In Frees v. Pioneer Credit Recovery, Inc., 2012 WL 600785 (S.D.Ohio 2012), Judge Rice found no telephonic harassment for 77 efforts in 8 months.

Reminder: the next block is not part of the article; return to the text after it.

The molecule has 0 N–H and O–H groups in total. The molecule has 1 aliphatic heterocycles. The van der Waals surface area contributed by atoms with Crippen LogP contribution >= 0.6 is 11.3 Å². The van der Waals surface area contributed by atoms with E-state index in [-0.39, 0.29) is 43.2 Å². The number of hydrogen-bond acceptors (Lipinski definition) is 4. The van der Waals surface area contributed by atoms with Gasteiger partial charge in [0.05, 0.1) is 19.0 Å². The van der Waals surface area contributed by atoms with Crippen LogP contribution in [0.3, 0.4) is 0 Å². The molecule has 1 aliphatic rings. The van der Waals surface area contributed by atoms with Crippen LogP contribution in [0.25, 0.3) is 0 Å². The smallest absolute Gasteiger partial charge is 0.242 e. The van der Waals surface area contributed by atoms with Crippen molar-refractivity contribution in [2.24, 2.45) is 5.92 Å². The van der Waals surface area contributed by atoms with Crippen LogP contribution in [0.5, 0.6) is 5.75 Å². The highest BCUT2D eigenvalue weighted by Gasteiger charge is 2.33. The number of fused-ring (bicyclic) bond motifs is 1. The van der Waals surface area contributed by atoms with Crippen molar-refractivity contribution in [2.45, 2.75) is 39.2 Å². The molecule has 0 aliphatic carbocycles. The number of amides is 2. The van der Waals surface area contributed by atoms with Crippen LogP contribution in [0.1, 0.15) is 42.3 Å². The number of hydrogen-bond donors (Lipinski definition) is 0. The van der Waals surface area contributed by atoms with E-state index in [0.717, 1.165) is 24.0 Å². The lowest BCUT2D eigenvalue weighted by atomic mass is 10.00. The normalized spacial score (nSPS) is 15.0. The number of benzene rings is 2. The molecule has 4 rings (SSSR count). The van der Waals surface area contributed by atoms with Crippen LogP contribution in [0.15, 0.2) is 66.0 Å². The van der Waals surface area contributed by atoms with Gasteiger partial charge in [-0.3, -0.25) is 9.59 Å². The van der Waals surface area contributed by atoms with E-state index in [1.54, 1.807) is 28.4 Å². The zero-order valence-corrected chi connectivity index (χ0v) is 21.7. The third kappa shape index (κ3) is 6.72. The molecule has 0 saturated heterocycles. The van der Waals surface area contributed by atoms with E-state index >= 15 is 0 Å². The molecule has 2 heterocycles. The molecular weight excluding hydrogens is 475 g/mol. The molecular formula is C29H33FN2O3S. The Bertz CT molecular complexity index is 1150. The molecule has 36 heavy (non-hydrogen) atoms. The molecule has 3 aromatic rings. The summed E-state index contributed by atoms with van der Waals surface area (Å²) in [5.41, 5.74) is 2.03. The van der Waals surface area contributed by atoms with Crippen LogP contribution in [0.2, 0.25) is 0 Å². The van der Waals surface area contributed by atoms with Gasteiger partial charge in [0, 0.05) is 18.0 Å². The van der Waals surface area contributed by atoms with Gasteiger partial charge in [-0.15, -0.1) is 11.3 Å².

Frees’ Amended Verified Complaint alleges that Pioneer “violated 15 U.S.C. 1692d by causing a telephone to ring or engaging any person in telephone conversation repeatedly or continuously with intent to annoy, abuse, or harass,” calling him more than 77 times in less than 8 months. Am. Verified Compl. ¶ 23.    Pioneer admits that between January and August of 2009, it attempted to telephone Frees approximately 77 times in order to amicably resolve his account. Webb Aff. 126. Pioneer argues, however, that this many phone calls, spread over the course of 8 months cannot be described as “repeated” or “continuous.” Pioneer also denies that it made the calls “with intent to annoy, abuse, or harass” Frees. Rather, Pioneer maintains that it was simply making a legitimate attempt to reach him in order to work out an amicable agreement and avoid wage garnishment. Pioneer kept trying, but Frees was repeatedly unavailable. Pioneer further maintains that Frees’ conclusory statement that Pioneer acted “with intent to annoy, abuse, or harass” is insufficient to create a genuine issue of material fact.    Under the FDCPA, however, the debt collector’s “intent” is generally a question of fact for the jury. See Holland v. Bureau of Collection Recovery, 801 F.Supp.2d 1340, 1342 (M.D.Fla.2011). Direct evidence of intent is rarely available, but intent “may be inferred by examining the nature and frequency of debt collection calls.” Id. (citing Meadows v. Franklin Collection Serv., 414 F. App’x 230 (11th Cir.2011)). The pattern of calls may also be considered. See Akalwadi v. Risk Mgmt. Alternatives, Inc., 336 F.Supp.2d 492, 505–06 (D.Md.2004) (holding that the reasonableness of 26–28 calls in a two-month period, including 3 calls within 5 hours on the same day, was a question of fact for the jury).    In this case, Pioneer has submitted its call log, showing the dates and times it tried to contact Frees. Ex. 1 to Webb Aff. Because of the somewhat cryptic nature of the coding system used in the call log, however, it is not clear from the record whether Pioneer actually made contact with Frees during those calls, or left any messages for him. In the Court’s view, there is a genuine dispute of material fact concerning whether the volume of calls made by Pioneer was reasonable, and whether the nature, frequency, and pattern of calls shows an intent to annoy, abuse, or harass Frees. Summary judgment on this portion of the FDCPA claim is therefore inappropriate.